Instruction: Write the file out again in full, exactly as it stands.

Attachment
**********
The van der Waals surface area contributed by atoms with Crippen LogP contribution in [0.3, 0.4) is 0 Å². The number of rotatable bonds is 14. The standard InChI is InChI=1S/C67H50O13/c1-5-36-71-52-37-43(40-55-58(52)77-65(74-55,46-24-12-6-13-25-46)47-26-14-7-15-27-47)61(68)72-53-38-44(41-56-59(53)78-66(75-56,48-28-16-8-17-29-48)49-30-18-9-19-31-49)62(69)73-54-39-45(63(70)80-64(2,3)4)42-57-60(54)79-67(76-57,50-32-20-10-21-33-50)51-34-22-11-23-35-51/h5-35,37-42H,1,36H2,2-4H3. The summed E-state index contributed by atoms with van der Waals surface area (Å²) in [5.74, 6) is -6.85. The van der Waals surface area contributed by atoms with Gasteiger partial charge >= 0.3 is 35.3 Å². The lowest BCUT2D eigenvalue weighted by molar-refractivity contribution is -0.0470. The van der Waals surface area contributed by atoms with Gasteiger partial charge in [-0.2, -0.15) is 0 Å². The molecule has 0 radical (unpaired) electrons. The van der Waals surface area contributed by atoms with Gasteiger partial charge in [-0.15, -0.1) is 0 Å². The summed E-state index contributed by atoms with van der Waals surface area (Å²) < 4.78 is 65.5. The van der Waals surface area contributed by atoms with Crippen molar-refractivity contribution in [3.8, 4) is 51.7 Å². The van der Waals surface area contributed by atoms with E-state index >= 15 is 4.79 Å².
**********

The van der Waals surface area contributed by atoms with Crippen LogP contribution in [0.3, 0.4) is 0 Å². The number of rotatable bonds is 14. The standard InChI is InChI=1S/C67H50O13/c1-5-36-71-52-37-43(40-55-58(52)77-65(74-55,46-24-12-6-13-25-46)47-26-14-7-15-27-47)61(68)72-53-38-44(41-56-59(53)78-66(75-56,48-28-16-8-17-29-48)49-30-18-9-19-31-49)62(69)73-54-39-45(63(70)80-64(2,3)4)42-57-60(54)79-67(76-57,50-32-20-10-21-33-50)51-34-22-11-23-35-51/h5-35,37-42H,1,36H2,2-4H3. The summed E-state index contributed by atoms with van der Waals surface area (Å²) in [5.74, 6) is -6.85. The van der Waals surface area contributed by atoms with Gasteiger partial charge >= 0.3 is 35.3 Å². The lowest BCUT2D eigenvalue weighted by molar-refractivity contribution is -0.0470. The van der Waals surface area contributed by atoms with Gasteiger partial charge in [-0.2, -0.15) is 0 Å². The molecule has 0 radical (unpaired) electrons. The van der Waals surface area contributed by atoms with Gasteiger partial charge in [-0.15, -0.1) is 0 Å². The summed E-state index contributed by atoms with van der Waals surface area (Å²) < 4.78 is 65.5. The van der Waals surface area contributed by atoms with Crippen molar-refractivity contribution in [3.8, 4) is 51.7 Å². The van der Waals surface area contributed by atoms with E-state index >= 15 is 4.79 Å².